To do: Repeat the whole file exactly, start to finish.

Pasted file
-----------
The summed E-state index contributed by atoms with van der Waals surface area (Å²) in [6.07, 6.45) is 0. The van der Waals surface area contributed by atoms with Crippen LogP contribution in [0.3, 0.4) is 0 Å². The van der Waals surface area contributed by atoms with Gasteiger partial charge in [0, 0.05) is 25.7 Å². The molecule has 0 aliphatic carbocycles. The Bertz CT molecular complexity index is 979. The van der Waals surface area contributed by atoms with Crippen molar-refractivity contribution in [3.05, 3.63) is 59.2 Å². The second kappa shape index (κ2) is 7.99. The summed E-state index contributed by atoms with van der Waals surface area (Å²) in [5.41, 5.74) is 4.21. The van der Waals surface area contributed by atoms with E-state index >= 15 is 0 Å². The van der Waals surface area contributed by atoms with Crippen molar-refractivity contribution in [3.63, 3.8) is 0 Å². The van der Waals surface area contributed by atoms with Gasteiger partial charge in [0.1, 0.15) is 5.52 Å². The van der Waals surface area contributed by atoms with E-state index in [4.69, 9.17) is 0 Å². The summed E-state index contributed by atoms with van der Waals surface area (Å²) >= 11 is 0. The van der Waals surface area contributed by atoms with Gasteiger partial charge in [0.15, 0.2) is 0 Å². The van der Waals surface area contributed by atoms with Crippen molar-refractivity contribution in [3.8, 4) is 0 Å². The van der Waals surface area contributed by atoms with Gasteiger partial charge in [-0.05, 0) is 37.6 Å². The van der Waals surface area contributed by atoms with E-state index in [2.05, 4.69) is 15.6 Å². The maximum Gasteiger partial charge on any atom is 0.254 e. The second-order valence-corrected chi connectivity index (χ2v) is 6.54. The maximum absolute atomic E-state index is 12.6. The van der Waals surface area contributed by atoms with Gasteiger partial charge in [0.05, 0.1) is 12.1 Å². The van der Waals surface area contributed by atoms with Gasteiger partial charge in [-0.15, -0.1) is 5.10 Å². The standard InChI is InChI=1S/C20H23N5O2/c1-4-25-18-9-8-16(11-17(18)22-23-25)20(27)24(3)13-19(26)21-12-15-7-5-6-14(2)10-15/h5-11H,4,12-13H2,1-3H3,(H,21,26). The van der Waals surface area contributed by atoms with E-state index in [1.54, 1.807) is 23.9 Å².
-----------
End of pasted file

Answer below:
The summed E-state index contributed by atoms with van der Waals surface area (Å²) in [6.07, 6.45) is 0. The van der Waals surface area contributed by atoms with Crippen LogP contribution in [0.3, 0.4) is 0 Å². The van der Waals surface area contributed by atoms with Gasteiger partial charge in [0, 0.05) is 25.7 Å². The molecule has 0 aliphatic carbocycles. The Bertz CT molecular complexity index is 979. The van der Waals surface area contributed by atoms with Crippen molar-refractivity contribution in [3.05, 3.63) is 59.2 Å². The second kappa shape index (κ2) is 7.99. The summed E-state index contributed by atoms with van der Waals surface area (Å²) in [5.41, 5.74) is 4.21. The van der Waals surface area contributed by atoms with E-state index >= 15 is 0 Å². The van der Waals surface area contributed by atoms with Crippen molar-refractivity contribution in [3.63, 3.8) is 0 Å². The van der Waals surface area contributed by atoms with Gasteiger partial charge in [0.1, 0.15) is 5.52 Å². The van der Waals surface area contributed by atoms with E-state index in [4.69, 9.17) is 0 Å². The summed E-state index contributed by atoms with van der Waals surface area (Å²) >= 11 is 0. The van der Waals surface area contributed by atoms with Gasteiger partial charge in [0.15, 0.2) is 0 Å². The van der Waals surface area contributed by atoms with Crippen molar-refractivity contribution in [3.8, 4) is 0 Å². The van der Waals surface area contributed by atoms with Gasteiger partial charge in [-0.05, 0) is 37.6 Å². The van der Waals surface area contributed by atoms with E-state index in [2.05, 4.69) is 15.6 Å². The maximum Gasteiger partial charge on any atom is 0.254 e. The second-order valence-corrected chi connectivity index (χ2v) is 6.54. The maximum absolute atomic E-state index is 12.6. The van der Waals surface area contributed by atoms with Gasteiger partial charge in [0.05, 0.1) is 12.1 Å². The van der Waals surface area contributed by atoms with Gasteiger partial charge in [-0.15, -0.1) is 5.10 Å². The standard InChI is InChI=1S/C20H23N5O2/c1-4-25-18-9-8-16(11-17(18)22-23-25)20(27)24(3)13-19(26)21-12-15-7-5-6-14(2)10-15/h5-11H,4,12-13H2,1-3H3,(H,21,26). The van der Waals surface area contributed by atoms with E-state index in [1.54, 1.807) is 23.9 Å².